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Are You Ready to Pay 50 Cents for a Stamp? — Dollars and Sense

Justin Sullivan, Getty Images

Facing huge budget shortfalls, the United States Postal Service has proposed solutions including closing hundreds of post offices and eliminating Saturday deliveries. Now it may be considering jacking up the price of stamps, too.

The popularity of internet services like online bill pay have led in part to a 1.7 percent decline in mail volume, causing the USPS to anticipate losing $14.1 billion in 2012 — with bigger losses expected in the years to come.

In response, postal officials sent a letter to Congress last Thursday in which they recommended several changes, including the possibility of increasing the price of a stamp from its current 45 cents up to 50 cents. While stamp prices have gone up four times since 2006, chief financial officer Joe Corbett said, “Clearly, we’re [still] underpriced [and] would like the ability to move that price up.”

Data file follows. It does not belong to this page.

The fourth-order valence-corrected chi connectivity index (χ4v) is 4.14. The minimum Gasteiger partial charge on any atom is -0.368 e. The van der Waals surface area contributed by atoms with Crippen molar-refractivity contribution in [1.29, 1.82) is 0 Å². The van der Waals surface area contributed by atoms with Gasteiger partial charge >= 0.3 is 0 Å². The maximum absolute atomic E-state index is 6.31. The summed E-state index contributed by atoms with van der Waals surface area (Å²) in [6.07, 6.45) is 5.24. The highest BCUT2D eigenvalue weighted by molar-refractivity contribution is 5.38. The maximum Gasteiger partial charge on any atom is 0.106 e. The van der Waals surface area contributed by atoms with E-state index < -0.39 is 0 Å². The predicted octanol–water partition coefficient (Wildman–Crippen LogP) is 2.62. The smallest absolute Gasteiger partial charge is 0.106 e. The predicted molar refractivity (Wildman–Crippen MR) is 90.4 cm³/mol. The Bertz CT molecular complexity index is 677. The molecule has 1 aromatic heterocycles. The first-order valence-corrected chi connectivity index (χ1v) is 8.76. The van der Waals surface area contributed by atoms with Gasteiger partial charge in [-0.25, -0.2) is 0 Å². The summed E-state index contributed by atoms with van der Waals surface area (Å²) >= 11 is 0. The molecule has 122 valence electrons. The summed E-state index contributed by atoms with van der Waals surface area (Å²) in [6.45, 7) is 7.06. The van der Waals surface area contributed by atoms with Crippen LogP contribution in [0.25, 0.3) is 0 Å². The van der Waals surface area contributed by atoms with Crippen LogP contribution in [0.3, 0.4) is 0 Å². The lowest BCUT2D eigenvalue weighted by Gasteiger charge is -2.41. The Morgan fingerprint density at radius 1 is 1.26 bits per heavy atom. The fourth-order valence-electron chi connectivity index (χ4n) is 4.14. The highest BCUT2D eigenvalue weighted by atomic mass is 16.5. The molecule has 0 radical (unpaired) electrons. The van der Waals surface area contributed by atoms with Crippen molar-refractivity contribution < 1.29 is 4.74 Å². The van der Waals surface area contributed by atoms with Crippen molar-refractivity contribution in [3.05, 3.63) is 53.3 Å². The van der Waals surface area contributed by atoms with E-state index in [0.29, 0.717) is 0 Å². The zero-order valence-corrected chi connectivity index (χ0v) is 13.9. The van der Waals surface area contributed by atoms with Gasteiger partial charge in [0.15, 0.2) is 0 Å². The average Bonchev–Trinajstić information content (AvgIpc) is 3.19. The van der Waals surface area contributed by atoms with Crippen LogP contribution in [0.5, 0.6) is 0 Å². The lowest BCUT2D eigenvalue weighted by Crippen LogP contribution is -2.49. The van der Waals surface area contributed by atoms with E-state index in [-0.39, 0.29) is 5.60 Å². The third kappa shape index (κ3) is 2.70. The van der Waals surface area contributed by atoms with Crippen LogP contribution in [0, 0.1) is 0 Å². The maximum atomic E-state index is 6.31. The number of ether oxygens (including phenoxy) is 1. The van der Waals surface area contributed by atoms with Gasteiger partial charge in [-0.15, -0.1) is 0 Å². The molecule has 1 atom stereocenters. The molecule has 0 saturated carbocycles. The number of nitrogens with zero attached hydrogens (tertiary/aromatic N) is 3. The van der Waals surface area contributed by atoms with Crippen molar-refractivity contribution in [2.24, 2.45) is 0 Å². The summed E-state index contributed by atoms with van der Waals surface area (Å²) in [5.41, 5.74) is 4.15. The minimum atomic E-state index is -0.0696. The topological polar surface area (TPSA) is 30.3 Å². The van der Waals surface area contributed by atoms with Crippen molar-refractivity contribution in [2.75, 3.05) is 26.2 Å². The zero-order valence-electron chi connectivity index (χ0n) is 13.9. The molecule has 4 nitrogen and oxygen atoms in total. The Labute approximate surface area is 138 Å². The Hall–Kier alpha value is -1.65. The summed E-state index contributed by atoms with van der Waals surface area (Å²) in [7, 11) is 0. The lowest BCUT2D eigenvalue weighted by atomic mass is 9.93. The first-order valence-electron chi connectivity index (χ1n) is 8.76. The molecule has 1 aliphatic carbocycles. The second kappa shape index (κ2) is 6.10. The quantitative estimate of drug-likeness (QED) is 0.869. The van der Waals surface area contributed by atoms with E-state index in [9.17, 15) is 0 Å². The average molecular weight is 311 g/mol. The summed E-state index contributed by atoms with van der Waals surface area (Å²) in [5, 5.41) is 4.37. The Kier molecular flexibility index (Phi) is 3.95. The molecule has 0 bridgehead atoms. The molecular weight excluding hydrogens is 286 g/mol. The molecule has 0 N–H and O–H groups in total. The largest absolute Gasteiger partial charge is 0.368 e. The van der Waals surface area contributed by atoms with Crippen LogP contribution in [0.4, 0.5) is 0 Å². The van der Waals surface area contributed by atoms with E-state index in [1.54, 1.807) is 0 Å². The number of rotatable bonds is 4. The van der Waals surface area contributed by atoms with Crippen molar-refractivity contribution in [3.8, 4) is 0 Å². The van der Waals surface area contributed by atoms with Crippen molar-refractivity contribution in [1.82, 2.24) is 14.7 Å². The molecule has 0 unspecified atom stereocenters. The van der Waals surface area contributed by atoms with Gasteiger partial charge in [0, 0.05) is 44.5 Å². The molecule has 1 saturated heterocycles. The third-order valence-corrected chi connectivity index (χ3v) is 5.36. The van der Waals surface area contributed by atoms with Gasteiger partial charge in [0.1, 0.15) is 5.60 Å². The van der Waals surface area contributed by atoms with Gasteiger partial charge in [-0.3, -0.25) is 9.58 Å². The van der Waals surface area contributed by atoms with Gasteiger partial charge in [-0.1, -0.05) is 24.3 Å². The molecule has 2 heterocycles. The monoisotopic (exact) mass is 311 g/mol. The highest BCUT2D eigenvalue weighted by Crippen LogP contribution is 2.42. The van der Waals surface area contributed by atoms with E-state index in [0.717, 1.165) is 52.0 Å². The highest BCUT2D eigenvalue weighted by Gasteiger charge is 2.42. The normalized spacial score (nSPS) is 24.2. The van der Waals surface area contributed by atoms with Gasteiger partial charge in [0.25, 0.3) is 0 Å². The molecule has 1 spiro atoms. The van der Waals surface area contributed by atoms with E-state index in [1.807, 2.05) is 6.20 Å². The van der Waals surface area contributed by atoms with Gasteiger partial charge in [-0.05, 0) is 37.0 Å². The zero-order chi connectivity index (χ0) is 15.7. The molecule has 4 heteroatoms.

The USPS says the extra nickel, which would likely be added in one or two-cent increments until 2015, would raise revenues by $1 billion annually. Although taxpayers don’t foot the bill to keep the postal service running, Postmaster General Patrick Donahoe told Congress that failing to help the organization limit its losses would result in a “long-term burden to the American taxpayer.”


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